How to deliver a new feature-length documentary about one of the most celebrated careers in British sport – and make it feel fresh?
This is the challenge facing director Joe Pearlman with his latest film, which treads where many have previously stepped in telling the story of Manchester United’s legendary manager Sir Matt Busby.
Simply titled Busby, it charts his rise from humble roots in a Scottish mining village to European Cup-winning boss of a team he rebuilt following the tragedy of the Munich Air Disaster of 1958 which killed eight of his renowned ‘Busby Babes’ line-up and left 15 others dead.
As mentioned, Pearlman is by no means the first to cover this ground. Any number of books and TV documentaries have paid tribute to the man whose achievements put United on the road to becoming the global ‘brand’ they are today.
These include the magisterial 1997 television series Busby, Stein and Shankly: The Football Men, written and fronted by that titan of sports journalism Hugh McIlvanney, and a recent, well-received Busby biography by acclaimed football writer Patrick Barclay.
So, is there room on the groaning shelf of Busby-related material, both on screen and in print, for yet another retelling of his remarkable tale?
A few years ago, one might have said maybe not, but in recent times the genre of feature-length films about iconic sports personalities has been firmly established by critical and commercial hits such as Senna and Diego Maradona.
Fulwell 73, the production company behind Busby, has its own decent track record in this respect, having made The Class of 92, about the generation of young talent at United which included Beckham, Giggs and Scholes, as well as Mo Farah: Race Of His Life, Sunderland ‘Til I Die and I Am Bolt.
Pearlman’s most recent film was the Bafta-nominated Bros: After The Screaming Stops, which received plaudits for its unflinching plunge into the rise, fall and rehabilitation of 80s pop stars Matt and Luke Goss.
Of course, with Busby, the film’s key character is long gone (Sir Matt died in 1994), and the danger in such cases is an over-reliance on the same talking heads who may have featured in the many other Busby documentaries.
The other risk of returning to an oft-told tale is that some key contributors to earlier tellings will either no longer be around or not want to participate again and, in truth, there is a hint of that with Busby.
The voice of Bobby Charlton is often heard, but the Old Trafford great is never present on camera, so presumably old interviews have been used (but possibly not; it is unclear). We also neither see nor hear from Sir Alex Ferguson, the manager who finally managed to drag Manchester United out of Busby’s long, intimidating shadow.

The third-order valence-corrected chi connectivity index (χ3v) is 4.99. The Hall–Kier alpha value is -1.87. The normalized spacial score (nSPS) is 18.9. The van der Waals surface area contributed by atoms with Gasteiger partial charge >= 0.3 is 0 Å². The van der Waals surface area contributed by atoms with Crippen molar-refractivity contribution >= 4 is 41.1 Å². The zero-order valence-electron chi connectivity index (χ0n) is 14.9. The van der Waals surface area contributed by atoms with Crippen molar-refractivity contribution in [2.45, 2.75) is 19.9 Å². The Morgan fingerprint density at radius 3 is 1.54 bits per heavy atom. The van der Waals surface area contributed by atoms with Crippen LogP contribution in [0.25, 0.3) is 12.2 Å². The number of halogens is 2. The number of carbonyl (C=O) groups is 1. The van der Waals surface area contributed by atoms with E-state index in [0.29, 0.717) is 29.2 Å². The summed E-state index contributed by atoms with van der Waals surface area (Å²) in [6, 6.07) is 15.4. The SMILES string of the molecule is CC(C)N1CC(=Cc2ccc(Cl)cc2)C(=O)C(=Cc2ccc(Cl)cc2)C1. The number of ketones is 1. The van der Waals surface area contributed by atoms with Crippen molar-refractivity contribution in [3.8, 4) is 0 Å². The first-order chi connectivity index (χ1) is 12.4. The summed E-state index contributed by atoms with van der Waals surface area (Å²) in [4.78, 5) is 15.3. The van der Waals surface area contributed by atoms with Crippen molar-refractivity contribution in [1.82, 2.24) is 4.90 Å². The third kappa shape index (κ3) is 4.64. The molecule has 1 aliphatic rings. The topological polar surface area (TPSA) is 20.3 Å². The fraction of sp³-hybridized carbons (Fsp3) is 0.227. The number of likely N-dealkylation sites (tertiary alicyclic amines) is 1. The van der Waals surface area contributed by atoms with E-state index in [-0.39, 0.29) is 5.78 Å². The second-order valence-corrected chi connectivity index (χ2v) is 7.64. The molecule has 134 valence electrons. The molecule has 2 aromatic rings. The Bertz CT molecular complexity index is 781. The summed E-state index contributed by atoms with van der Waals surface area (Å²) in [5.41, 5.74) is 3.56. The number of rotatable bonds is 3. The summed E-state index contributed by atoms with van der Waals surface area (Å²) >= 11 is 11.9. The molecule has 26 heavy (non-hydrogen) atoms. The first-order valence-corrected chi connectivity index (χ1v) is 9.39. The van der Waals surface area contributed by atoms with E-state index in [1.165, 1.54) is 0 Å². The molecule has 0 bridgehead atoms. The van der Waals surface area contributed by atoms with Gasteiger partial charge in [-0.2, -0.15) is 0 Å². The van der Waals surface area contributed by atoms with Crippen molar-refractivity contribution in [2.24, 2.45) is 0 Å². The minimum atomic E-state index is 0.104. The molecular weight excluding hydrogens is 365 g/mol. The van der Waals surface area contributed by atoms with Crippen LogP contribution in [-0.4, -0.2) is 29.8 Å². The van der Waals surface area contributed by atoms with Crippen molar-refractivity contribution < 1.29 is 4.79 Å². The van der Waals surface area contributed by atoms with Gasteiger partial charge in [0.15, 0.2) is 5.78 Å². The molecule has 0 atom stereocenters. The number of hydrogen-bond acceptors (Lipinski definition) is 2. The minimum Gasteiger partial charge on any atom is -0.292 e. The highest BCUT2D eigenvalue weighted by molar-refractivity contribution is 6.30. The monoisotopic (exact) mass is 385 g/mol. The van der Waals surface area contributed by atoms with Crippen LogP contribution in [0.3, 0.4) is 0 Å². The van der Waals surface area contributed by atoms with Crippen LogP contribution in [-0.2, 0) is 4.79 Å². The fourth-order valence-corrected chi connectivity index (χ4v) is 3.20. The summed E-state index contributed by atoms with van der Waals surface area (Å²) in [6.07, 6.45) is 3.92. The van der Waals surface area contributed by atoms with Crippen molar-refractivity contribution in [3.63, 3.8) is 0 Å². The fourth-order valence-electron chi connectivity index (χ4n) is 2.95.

The roll call of former United players who do feature is still impressive and includes Pat Crerand, John Aston Jr, Alex Stepney, Jeff Whitefoot, Wilf McGuinness, Eamon Dunphy and a still spry-looking Denis ‘The King’ Law.
They are complemented by an array of former United staffers, the son of Busby’s right-hand man Jimmy Murphy – who took charge of the team when his boss laid critically ill in hospital after the Munich crash – plus a clutch of Busby biographers including the aforementioned Patrick Barclay.
All make valuable contributions to the film, but what really makes it stand out as an significant addition to the Busby-United canon is its use of archive film from throughout Busby’s career, first as player and then across the four decades, from the 1940s and into the 70s, of his managerial reign.
Some serious research has taken place here, and whatever large chunk of the budget it must have cost to unearth and secure the rights to use this amazing array of raw material was absolutely worth it.
The bar has been set very high in the past few years by some excellent feature-length sports documentaries, and Busby – more often than not – feels as if it hits that mark
The die-hard United fan who accompanied me to the screening reckons to have seen pretty much every documentary made about his club, but he was astounded by some of the footage, particularly from matches in the early years of Busby’s tenure, when pitches resembled ploughed fields and the crowds looked like they had just stepped out of an L.S. Lowry painting.
We both agreed that the only disappointing aspect of the new film was a closing section which felt rushed as it hurtled through the list of managers who tried and failed to succeed the great man, and did not linger on the one who finally did – Busby’s fellow driven Scot and knight of the realm, Fergie.
At 105 minutes, it feels as if it could have been 15 minutes longer, especially as the pace early on is fairly leisurely. On balance, though, Busby certainly adds something fresh to what has, in recent times, threatened to become an overload of homage to the visionary who revolutionised the British game.
The bar has been set very high in the past few years by some excellent feature-length sports documentaries, and Busby – more often than not – feels as if it hits that mark.
Busby will be in cinemas for one night only on November 11th, available to own on digital download from Nov 15th, and on DVD & Blu-ray from November 18th.
Main photo of Man Utd’s 1968 European Cup winning team, with Sir Matt Busby, courtesy of Rolls Press/Popperfoto via Getty Images.